Azure LB Dropping Traffic Mysteriously – HaProxy / NGNIX / Apache / etc.

Failure Overview

I lost a good portion of last week fighting dropping traffic / intermittent connection issues in a basic tier azure load balancer.  The project this was working on had been up and running for 6 months without configuration changes and had not been restarted in 100 days.  Restarting it did not help, so clearly something had changed about the environment.  It also started happening in multiple deployments in different azure subscriptions, implying that it was not an isolated issue or server/etc related.

Solution

After doing a crazy amount of tests and eventually escalating to Azure support, who reviewed the problem for over 12 hours, Azure support pointed out this:

https://docs.microsoft.com/en-us/azure/load-balancer/load-balancer-custom-probe-overview#types

“Do not translate or proxy a health probe through the instance that receives the health probe to another instance in your VNet as this configuration can lead to cascading failures in your scenario. Consider the following scenario: a set of third-party appliances is deployed in the backend pool of a Load Balancer resource to provide scale and redundancy for the appliances and the health probe is configured to probe a port that the third-party appliance proxies or translates to other virtual machines behind the appliance. If you probe the same port you are using to translate or proxy requests to the other virtual machines behind the appliance, any probe response from a single virtual machine behind the appliance will mark the appliance itself dead. This configuration can lead to a cascading failure of the entire application scenario as a result of a single backend instance behind the appliance. The trigger can be an intermittent probe failure that will cause Load Balancer to mark down the original destination (the appliance instance) and in turn can disable your entire application scenario. Probe the health of the appliance itself instead.”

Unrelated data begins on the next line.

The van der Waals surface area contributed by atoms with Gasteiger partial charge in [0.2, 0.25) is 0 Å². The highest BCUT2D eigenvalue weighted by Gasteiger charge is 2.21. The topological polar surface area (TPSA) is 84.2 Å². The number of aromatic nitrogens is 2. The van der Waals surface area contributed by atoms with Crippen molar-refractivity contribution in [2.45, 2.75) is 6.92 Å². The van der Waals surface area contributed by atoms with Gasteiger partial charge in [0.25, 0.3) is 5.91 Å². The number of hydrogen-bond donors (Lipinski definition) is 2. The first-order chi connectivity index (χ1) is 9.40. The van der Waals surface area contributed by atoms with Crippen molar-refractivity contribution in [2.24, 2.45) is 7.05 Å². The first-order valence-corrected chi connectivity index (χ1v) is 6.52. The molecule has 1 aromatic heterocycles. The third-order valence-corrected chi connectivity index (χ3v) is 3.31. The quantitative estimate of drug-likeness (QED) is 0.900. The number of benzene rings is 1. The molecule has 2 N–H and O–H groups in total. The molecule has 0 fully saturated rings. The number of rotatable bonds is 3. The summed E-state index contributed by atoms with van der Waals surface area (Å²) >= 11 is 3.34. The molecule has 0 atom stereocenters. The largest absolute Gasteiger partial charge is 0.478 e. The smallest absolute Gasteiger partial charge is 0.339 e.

I was using a load balancer over a scale set, and the load balancer pointed at HaProxy, which was designed to route traffic to the “primary” server.  So, I wanted Azure’s load balancer to consider every server up as long as it could route to the “primary” server, even if other things on this server specifically were down.

But having the health probe check HAProxy meant that the health probe was routed to the “primary” server and triggered this error.

This seems like an Azure quirk to me… but they have it documented.  Once I switched the health probe to target something not routed by HaProxy the LB stabilized and everything was ok.

 

Azure VM Unresponsive, Can’t SSH

My VM Was Non-Responsive

Today I had an Azure virtual machine go down very unexpectedly.

I received error reports from users and tried to go to the related service endpoint myself… and sure enough, it didn’t come up.  Then, I tried to ssh onto the VM and I couldn’t.

I hopped into the Azure portal, went to the VM, and things actually looked alright… it wasn’t stopped, or de-allocated, or anything.

Why?

After multiple minutes of digging around the Azure portal for more information, suddenly the “Activity Log” popped up with a new entry.   This was relatively disconcerting as the issue had been reported over half an hour ago and I had been on the portal for multiple minutes.

The activity log said I had a “health event” which was “updated”.  Upon expanding it, I could see more events that had been “in progress”.  When you click the “in progress” event, you can get JSON for it and look into the details.  In my case, the bottom of the details said this:

    "properties": {
        "title": "We're sorry, your virtual machine isn't available because an unexpected failure on the host server",
        "details": null,
        "currentHealthStatus": "Unavailable",
        "previousHealthStatus": "Unknown",
        "type": "Downtime",
        "cause": "PlatformInitiated"
    }